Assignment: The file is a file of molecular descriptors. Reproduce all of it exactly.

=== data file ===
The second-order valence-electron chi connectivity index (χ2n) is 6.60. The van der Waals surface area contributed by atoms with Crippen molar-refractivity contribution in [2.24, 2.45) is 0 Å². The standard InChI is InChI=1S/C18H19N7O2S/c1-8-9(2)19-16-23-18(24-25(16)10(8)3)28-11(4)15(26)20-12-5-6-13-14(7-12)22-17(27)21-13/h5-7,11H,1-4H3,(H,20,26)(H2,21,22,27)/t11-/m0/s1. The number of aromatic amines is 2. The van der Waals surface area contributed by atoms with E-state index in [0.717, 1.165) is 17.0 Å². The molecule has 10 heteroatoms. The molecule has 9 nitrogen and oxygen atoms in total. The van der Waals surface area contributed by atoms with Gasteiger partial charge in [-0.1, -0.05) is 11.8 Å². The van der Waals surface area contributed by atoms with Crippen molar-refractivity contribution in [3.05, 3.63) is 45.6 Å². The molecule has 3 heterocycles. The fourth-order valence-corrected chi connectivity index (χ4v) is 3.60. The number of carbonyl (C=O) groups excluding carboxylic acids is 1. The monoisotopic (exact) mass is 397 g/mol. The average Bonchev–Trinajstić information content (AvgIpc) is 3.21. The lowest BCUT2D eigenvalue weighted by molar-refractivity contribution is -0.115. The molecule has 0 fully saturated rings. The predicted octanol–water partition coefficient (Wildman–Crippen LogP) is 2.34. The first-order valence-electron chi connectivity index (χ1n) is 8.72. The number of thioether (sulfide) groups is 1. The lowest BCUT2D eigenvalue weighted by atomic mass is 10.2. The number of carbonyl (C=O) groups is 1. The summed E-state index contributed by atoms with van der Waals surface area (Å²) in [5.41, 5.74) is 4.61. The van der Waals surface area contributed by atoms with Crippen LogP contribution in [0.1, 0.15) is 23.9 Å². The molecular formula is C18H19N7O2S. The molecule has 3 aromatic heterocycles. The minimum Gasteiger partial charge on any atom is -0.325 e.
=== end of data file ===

The second-order valence-electron chi connectivity index (χ2n) is 6.60. The van der Waals surface area contributed by atoms with Crippen molar-refractivity contribution in [2.24, 2.45) is 0 Å². The standard InChI is InChI=1S/C18H19N7O2S/c1-8-9(2)19-16-23-18(24-25(16)10(8)3)28-11(4)15(26)20-12-5-6-13-14(7-12)22-17(27)21-13/h5-7,11H,1-4H3,(H,20,26)(H2,21,22,27)/t11-/m0/s1. The number of aromatic amines is 2. The van der Waals surface area contributed by atoms with E-state index in [0.717, 1.165) is 17.0 Å². The molecule has 10 heteroatoms. The molecule has 9 nitrogen and oxygen atoms in total. The van der Waals surface area contributed by atoms with Gasteiger partial charge in [-0.1, -0.05) is 11.8 Å². The van der Waals surface area contributed by atoms with Crippen molar-refractivity contribution in [3.05, 3.63) is 45.6 Å². The molecule has 3 heterocycles. The fourth-order valence-corrected chi connectivity index (χ4v) is 3.60. The number of carbonyl (C=O) groups excluding carboxylic acids is 1. The monoisotopic (exact) mass is 397 g/mol. The average Bonchev–Trinajstić information content (AvgIpc) is 3.21. The lowest BCUT2D eigenvalue weighted by molar-refractivity contribution is -0.115. The molecule has 0 fully saturated rings. The predicted octanol–water partition coefficient (Wildman–Crippen LogP) is 2.34. The first-order valence-electron chi connectivity index (χ1n) is 8.72. The number of thioether (sulfide) groups is 1. The lowest BCUT2D eigenvalue weighted by atomic mass is 10.2. The number of carbonyl (C=O) groups is 1. The summed E-state index contributed by atoms with van der Waals surface area (Å²) in [5.41, 5.74) is 4.61. The van der Waals surface area contributed by atoms with Crippen LogP contribution in [0.1, 0.15) is 23.9 Å². The molecular formula is C18H19N7O2S. The molecule has 3 aromatic heterocycles. The minimum Gasteiger partial charge on any atom is -0.325 e.